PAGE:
`Std' is the standard time designation (e.g. `PST').
`Offset' is the number of hours behind UTC (e.g. `8'). Prepend a `-' if you are ahead of UTC, and append `:30' if you are at a half-hour offset. Omit all the remaining items if you do not use daylight-saving time.
`Dst' is the daylight-saving time designation (e.g. `PDT').
The optional second `Offset' is the number of hours that daylight-saving time is behind UTC. The default is 1 hour ahead of standard time.
`Date/Time,Date/Time' specify when
time starts and ends. The format for a date
`Mm.n.d', which specifies the dth day (0 is
of the nth week of the mth month, where week 5
the last such day in the month. The format
Other Posix string formats are allowed but you don't want to know about them.
On the client side, you must make sure that your client's clock and
time zone is also set appropriately.
Question: > On NT, I opened "Printer Manager" and "Connect to Printer". > Enter "\\ptdi270\ps1" in the box of printer. I got the > following error message: > > You do not have sufficient access to your machine > to connect to the selected printer, since a driver > needs to be installed locally.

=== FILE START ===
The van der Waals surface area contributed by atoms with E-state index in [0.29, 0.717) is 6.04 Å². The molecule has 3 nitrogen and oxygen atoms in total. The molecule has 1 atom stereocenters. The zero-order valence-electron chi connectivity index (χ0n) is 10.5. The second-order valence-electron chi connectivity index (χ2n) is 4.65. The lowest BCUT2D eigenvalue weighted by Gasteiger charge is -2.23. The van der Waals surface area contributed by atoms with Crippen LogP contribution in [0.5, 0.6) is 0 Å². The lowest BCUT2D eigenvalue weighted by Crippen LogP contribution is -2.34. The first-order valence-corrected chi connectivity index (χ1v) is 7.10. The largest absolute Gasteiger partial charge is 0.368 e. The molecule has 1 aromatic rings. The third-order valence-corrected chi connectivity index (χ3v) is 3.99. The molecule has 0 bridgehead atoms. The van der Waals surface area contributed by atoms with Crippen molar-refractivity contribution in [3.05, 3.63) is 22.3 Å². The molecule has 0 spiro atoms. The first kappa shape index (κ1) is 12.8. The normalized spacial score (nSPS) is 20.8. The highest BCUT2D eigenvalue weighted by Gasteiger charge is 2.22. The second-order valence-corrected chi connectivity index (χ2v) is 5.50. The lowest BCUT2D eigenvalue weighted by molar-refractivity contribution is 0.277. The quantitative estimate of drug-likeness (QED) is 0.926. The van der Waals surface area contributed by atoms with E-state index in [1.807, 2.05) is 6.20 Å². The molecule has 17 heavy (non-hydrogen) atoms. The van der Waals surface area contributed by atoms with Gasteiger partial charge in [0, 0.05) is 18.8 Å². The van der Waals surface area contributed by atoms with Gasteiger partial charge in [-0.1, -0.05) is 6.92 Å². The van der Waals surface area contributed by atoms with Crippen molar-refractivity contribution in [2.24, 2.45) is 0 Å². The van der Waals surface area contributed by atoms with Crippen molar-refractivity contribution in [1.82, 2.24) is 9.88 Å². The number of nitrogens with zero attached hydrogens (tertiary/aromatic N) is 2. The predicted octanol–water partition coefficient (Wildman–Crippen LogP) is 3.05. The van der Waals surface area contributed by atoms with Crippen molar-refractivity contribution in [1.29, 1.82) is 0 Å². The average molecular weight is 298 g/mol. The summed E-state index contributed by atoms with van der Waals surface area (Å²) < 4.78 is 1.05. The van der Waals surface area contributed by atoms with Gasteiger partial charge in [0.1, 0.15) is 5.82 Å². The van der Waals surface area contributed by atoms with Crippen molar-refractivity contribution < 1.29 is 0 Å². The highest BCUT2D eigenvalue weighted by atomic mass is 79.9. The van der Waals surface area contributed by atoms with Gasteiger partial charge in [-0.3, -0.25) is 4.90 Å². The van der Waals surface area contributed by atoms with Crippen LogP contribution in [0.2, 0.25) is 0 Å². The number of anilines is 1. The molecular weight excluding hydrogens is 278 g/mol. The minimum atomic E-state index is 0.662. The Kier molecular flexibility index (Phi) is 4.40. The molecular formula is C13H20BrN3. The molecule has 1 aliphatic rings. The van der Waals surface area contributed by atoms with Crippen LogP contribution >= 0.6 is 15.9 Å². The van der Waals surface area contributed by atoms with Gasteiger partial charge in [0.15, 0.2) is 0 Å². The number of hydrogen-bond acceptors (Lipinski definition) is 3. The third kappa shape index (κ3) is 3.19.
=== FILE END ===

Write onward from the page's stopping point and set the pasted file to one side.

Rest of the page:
In the more recent versions of Samba you can now set the "printer driver" in smb.conf. This tells the client what driver to use. For example, I have:
printer driver = HP LaserJet 4L
and NT knows to use the right driver. You have to get this string exactly right.
To find the exact string to use, you need to get to the dialog box in your client where you select which printer driver to install. The correct strings for all the different printers are shown in a listbox in that dialog box.
You could also try setting the driver to NULL like this:
printer driver = NULL
this is effectively what older versions of Samba did, so if that worked for you then give it a go. If this does work then let me know and I'll make it the default. Currently the default is a 0 length string.